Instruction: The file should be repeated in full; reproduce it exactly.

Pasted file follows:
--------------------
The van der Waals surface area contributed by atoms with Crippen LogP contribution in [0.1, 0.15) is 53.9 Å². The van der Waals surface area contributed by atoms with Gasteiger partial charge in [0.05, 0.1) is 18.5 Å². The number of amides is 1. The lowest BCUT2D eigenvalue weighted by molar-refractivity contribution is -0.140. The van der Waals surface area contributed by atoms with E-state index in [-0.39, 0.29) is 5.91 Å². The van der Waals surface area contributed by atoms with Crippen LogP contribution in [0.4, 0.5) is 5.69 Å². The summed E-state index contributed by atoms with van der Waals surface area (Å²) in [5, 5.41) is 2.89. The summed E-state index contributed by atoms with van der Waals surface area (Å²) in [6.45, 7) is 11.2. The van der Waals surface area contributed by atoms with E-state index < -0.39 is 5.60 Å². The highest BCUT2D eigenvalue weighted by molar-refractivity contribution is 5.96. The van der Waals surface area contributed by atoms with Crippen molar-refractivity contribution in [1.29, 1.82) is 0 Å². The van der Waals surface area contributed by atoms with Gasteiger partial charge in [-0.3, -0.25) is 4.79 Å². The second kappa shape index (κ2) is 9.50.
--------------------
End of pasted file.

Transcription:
The van der Waals surface area contributed by atoms with Crippen LogP contribution in [0.1, 0.15) is 53.9 Å². The van der Waals surface area contributed by atoms with Gasteiger partial charge in [0.05, 0.1) is 18.5 Å². The number of amides is 1. The lowest BCUT2D eigenvalue weighted by molar-refractivity contribution is -0.140. The van der Waals surface area contributed by atoms with E-state index in [-0.39, 0.29) is 5.91 Å². The van der Waals surface area contributed by atoms with Crippen LogP contribution in [0.4, 0.5) is 5.69 Å². The summed E-state index contributed by atoms with van der Waals surface area (Å²) in [5, 5.41) is 2.89. The summed E-state index contributed by atoms with van der Waals surface area (Å²) in [6.45, 7) is 11.2. The van der Waals surface area contributed by atoms with E-state index < -0.39 is 5.60 Å². The highest BCUT2D eigenvalue weighted by molar-refractivity contribution is 5.96. The van der Waals surface area contributed by atoms with Crippen molar-refractivity contribution in [1.29, 1.82) is 0 Å². The van der Waals surface area contributed by atoms with Gasteiger partial charge in [-0.3, -0.25) is 4.79 Å². The second kappa shape index (κ2) is 9.50.